Warehouse Management System (WMS)
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Joined: Mar 2010
21-04-2010, 11:38 PM
The majority of the problems that occur in the warehouse occur because of a lack of
control: a lack of inventory control, operational control and/or management control. To become a dynamic, consistent organization, all the operations must be under control. In order to achieve this control, all the tools and technology available has to be used to get control and manage the warehouse operations. A control system is a means, mechanism or procedure by which we manage these operations. There are three basic objectives of a control system, either manual or computerized:
To identify and coordinate the work that has to be performed.
To direct the achievement of the work to maximize performance (productivity of warehouse resources and customer satisfaction) and minimize or eliminate human errors.
To report the status of the work that needs to be, or was, done.
A manual control system uses physical, paper-based technology to attempt to optimize warehousing operations. Due to the rate of change, demands for accurate, real-time in-formation, next-day-service mentality and marketplace competition, the use of manual systems in the next millennium will be unrealistic. A computerized warehouse management system (WMS) is the integration of bar coding technology, Radio Frequency (RF) communications equipment, hardware and software. Warehouse management software has the capability to optimize the warehouse and warehouse-related operations. Whereas the sophistication of manual control systems is low, the sophistication of WMSâ„¢s can vary from simple stock location control to systems that truly optimize customer service, space, labor and equipment in the warehouse. It is important to note that one should not confuse WMS technology with business systems applications that impact the warehouse. A WMS is an operating tool that is based upon the needs of the warehouse operation and provides tools and information for the management of the warehouse.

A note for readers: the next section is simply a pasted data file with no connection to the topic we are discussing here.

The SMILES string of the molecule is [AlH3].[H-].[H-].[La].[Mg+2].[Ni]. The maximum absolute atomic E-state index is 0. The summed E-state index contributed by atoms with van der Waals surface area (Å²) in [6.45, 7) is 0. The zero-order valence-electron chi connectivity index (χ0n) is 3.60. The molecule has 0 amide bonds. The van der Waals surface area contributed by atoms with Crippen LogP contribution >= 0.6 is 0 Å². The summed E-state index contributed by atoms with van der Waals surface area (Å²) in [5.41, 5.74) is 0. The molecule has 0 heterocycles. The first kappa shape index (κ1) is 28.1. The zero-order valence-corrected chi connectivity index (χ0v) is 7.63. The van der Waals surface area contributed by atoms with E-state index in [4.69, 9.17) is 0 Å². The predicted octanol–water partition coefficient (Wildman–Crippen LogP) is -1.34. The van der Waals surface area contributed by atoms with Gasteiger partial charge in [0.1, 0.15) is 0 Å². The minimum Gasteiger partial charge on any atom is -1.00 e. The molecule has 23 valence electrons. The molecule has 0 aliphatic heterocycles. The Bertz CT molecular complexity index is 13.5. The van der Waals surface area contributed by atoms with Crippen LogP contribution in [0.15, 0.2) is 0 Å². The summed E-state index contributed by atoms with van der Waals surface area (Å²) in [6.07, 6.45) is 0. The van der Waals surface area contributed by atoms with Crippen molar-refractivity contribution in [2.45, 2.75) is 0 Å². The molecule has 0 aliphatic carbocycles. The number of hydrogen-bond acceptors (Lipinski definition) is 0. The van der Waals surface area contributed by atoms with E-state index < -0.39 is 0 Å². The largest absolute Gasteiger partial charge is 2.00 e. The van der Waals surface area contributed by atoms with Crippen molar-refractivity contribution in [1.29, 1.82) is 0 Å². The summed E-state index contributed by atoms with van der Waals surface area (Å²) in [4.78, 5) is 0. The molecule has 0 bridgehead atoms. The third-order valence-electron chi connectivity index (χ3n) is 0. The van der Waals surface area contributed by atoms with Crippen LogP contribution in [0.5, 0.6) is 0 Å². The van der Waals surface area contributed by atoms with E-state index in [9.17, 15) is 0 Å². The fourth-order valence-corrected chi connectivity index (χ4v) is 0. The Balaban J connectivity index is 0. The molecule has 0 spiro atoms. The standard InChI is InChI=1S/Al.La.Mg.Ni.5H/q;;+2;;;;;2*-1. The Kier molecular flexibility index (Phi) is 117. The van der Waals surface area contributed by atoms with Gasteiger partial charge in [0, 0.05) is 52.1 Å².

To have a better understanding of the requirements of a warehouse and thus, the benefits of the warehouse management systems we first introduce the basic functions of the warehouse and then we can get into the benefits of having a WMS implemented in the daily operations.
Traditionally a warehouse performs four basic functions: (1) receive product, (2) store product, (3) pick product and (4) ship product.
The basic functions in the receiving area are: the packaging of raw materials from suppliers, finished goods from manufacturers and other sources, and customer returns. Generally, receiving operations have two major needs:
The need to have accurate receipt information with advanced notice, this facilitates the receiving operations by providing accurate and quick information from the senderâ„¢s host system directly to a WMS. This system translates receipt information into usable information for dock activity planning, order release and inventory allocation.
The need to reduce the time the product spends in staging. A WMS minimizes the time the product sits in staging due to operator-directed put-away and system-directed put-away and system-directed put-away locations.
The basic functions in the storage area are: quality inspection, put-away, product location and lot control and crossdock operations. The typical needs with respect to product storage are:
The need to have adequate identification and tracking of product that are ready for put-away.